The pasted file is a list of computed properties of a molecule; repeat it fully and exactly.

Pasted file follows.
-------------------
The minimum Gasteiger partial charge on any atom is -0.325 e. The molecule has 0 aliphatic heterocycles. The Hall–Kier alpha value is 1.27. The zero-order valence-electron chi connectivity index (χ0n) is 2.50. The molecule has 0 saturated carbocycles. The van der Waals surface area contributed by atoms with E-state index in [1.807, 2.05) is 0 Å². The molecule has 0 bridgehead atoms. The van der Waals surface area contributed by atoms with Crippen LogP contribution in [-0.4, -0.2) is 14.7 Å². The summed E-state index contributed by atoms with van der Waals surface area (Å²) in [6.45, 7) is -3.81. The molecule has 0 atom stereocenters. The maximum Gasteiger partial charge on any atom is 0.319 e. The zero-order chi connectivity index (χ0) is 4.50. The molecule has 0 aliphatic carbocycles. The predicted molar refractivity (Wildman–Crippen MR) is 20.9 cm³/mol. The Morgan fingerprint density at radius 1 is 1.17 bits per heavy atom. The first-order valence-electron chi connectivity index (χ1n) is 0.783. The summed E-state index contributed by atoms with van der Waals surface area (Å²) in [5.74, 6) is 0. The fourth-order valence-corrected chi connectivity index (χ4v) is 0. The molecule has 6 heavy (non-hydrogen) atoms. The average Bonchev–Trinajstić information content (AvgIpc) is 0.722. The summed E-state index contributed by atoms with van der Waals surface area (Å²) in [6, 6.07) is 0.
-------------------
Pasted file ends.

The minimum Gasteiger partial charge on any atom is -0.325 e. The molecule has 0 aliphatic heterocycles. The Hall–Kier alpha value is 1.27. The zero-order valence-electron chi connectivity index (χ0n) is 2.50. The molecule has 0 saturated carbocycles. The van der Waals surface area contributed by atoms with E-state index in [1.807, 2.05) is 0 Å². The molecule has 0 bridgehead atoms. The van der Waals surface area contributed by atoms with Crippen LogP contribution in [-0.4, -0.2) is 14.7 Å². The summed E-state index contributed by atoms with van der Waals surface area (Å²) in [6.45, 7) is -3.81. The molecule has 0 atom stereocenters. The maximum Gasteiger partial charge on any atom is 0.319 e. The zero-order chi connectivity index (χ0) is 4.50. The molecule has 0 aliphatic carbocycles. The predicted molar refractivity (Wildman–Crippen MR) is 20.9 cm³/mol. The Morgan fingerprint density at radius 1 is 1.17 bits per heavy atom. The first-order valence-electron chi connectivity index (χ1n) is 0.783. The summed E-state index contributed by atoms with van der Waals surface area (Å²) in [5.74, 6) is 0. The fourth-order valence-corrected chi connectivity index (χ4v) is 0. The molecule has 6 heavy (non-hydrogen) atoms. The average Bonchev–Trinajstić information content (AvgIpc) is 0.722. The summed E-state index contributed by atoms with van der Waals surface area (Å²) in [6, 6.07) is 0.